Massive cosmic carbon stream could feed galaxy for 500 million years

The colossal stream could feed star formation in an early galaxy for 500 million years.
Chris Young
Emission from carbon atoms in the stream is highlighted in blue.
Emission from carbon atoms in the stream is highlighted in blue.

B. Emonts (NRAO/AUI/NSF) 

Astronomers detected a colossal cold stream of intergalactic atomic carbon gas in radio telescope observations.

It is so massive that it could fuel galaxy formation for 500 million years, according to the scientists behind the observation.

The findings provide observational evidence supporting theoretical cosmological models and also shed new light on the origins of the processes and materials that lead to galaxy and star formation.

A colossal cold cosmic carbon stream

The researchers, led by Dr. Bjorn Emonts, associate scientist at the National Radio Astronomy Observatory, used the Atacama Large Millimeter/submillimeter Array (ALMA) to map the atomic carbon gas surrounding the galaxy 4C 41.17.

4C 41.17 is a large radio galaxy from the early universe, meaning the researchers had to maximize the radio telescope's surface brightness sensitivity using ALMA's most compact and low-resolution configuration.

According to the scientists, who published their findings in a new study in the journal Science, that low-resolution configuration likely helped them detect a cold molecular stream that has gone undetected in previous studies.

Their observations revealed a narrow stream of cold gas extending at least 100 kiloparsecs (~326,000 lightyears) outside the galaxy and into intergalactic space. That means the stream is several times larger than the galaxy it is seemingly feeding.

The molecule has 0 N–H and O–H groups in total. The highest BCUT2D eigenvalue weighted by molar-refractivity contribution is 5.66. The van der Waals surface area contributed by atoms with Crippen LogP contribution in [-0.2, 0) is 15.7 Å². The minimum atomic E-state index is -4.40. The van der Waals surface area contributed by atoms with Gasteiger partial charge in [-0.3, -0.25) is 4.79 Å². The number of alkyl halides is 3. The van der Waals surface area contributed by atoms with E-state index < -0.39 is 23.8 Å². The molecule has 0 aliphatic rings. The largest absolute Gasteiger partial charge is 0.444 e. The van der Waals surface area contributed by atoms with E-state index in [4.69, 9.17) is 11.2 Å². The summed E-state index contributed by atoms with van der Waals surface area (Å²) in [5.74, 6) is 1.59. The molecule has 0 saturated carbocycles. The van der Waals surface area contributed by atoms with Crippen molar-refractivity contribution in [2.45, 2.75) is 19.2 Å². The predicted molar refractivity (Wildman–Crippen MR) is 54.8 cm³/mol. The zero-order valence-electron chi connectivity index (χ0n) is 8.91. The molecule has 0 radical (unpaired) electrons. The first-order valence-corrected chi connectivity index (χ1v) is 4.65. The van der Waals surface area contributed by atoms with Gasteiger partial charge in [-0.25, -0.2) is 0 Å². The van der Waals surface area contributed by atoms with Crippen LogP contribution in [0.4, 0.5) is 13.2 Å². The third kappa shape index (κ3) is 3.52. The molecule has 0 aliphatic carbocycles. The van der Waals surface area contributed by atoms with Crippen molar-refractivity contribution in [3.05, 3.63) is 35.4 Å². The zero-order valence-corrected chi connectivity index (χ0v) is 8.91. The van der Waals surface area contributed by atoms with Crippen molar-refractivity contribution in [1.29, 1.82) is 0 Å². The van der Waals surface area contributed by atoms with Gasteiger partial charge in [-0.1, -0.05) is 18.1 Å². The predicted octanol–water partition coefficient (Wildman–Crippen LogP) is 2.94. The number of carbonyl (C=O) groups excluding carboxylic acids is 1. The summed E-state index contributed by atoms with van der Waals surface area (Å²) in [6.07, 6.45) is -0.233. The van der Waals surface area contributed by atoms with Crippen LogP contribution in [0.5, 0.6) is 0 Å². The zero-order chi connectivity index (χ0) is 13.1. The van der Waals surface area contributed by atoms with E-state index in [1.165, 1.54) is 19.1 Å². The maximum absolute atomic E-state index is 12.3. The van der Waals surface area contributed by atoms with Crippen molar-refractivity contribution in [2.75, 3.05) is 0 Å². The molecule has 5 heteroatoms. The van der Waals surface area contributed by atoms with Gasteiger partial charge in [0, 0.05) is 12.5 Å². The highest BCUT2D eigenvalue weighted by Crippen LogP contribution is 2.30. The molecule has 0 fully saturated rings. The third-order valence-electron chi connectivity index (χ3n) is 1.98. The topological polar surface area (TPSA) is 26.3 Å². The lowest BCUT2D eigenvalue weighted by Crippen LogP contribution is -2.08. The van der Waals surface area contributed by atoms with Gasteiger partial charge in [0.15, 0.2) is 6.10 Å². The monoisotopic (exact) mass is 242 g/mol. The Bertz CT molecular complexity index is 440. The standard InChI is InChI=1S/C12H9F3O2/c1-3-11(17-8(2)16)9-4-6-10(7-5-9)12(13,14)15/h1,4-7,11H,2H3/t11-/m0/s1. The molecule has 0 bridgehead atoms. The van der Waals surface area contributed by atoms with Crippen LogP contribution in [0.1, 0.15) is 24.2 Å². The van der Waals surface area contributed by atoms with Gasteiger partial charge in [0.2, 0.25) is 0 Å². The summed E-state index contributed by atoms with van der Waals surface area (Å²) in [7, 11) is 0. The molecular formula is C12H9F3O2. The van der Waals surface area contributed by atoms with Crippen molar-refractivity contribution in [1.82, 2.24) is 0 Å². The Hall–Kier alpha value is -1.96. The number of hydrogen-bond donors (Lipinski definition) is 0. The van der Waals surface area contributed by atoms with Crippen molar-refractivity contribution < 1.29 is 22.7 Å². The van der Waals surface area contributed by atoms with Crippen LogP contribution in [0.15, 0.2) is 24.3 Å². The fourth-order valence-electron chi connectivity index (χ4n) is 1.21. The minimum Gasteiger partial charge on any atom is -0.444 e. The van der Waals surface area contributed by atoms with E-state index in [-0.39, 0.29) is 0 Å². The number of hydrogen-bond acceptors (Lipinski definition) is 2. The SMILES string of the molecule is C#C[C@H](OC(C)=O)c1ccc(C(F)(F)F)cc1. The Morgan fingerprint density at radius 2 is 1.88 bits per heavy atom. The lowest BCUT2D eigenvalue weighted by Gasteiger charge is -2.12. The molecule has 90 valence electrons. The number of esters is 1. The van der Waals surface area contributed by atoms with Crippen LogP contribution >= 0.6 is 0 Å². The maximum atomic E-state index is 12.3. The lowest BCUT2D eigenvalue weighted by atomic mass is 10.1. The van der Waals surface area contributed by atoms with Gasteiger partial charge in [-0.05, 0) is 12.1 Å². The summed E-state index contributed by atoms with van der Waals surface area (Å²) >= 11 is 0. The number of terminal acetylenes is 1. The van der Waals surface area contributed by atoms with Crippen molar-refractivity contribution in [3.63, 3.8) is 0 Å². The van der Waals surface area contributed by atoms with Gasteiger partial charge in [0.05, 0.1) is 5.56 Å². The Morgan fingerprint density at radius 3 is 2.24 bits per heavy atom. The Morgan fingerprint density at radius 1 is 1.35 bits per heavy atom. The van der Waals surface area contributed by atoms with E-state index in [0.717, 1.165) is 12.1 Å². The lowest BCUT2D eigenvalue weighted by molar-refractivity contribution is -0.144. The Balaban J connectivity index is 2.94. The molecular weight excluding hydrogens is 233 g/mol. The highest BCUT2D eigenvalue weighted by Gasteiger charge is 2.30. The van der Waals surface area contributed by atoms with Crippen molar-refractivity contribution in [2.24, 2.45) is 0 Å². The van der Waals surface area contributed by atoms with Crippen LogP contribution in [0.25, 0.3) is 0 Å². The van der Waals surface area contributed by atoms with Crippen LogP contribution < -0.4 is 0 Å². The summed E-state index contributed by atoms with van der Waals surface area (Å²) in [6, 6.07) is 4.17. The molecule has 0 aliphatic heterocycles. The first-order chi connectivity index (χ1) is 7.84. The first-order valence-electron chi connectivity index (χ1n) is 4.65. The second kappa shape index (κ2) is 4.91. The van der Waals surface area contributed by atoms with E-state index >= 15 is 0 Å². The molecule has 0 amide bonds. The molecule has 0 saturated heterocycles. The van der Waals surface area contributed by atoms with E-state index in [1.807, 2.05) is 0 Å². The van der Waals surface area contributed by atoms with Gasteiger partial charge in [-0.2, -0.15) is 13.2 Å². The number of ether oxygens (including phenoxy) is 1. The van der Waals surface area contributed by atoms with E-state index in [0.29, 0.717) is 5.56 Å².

The researchers explained in a press statement that their observations are consistent with cold gas streams predicted by cosmological models. They believe the cold atomic gas stream could fuel star formation for more than 500 million years.

A key element in early galaxy formation

Galaxies typically grow and evolve by accreting gas. This can happen due to mergers with other galaxies, and it can also occur when galaxies feed on streams of cold molecular gas like the one detected in the new study.

The latter type of accretion is known as cold stream accretion, and some scientists believe it to be responsible for the high star formation rates and the rapid evolution of galaxies in the early universe.

Cold accretion streams are incredibly elusive, however, meaning the new observation could provide valuable insight into the evolution of some of the very earliest galaxies.

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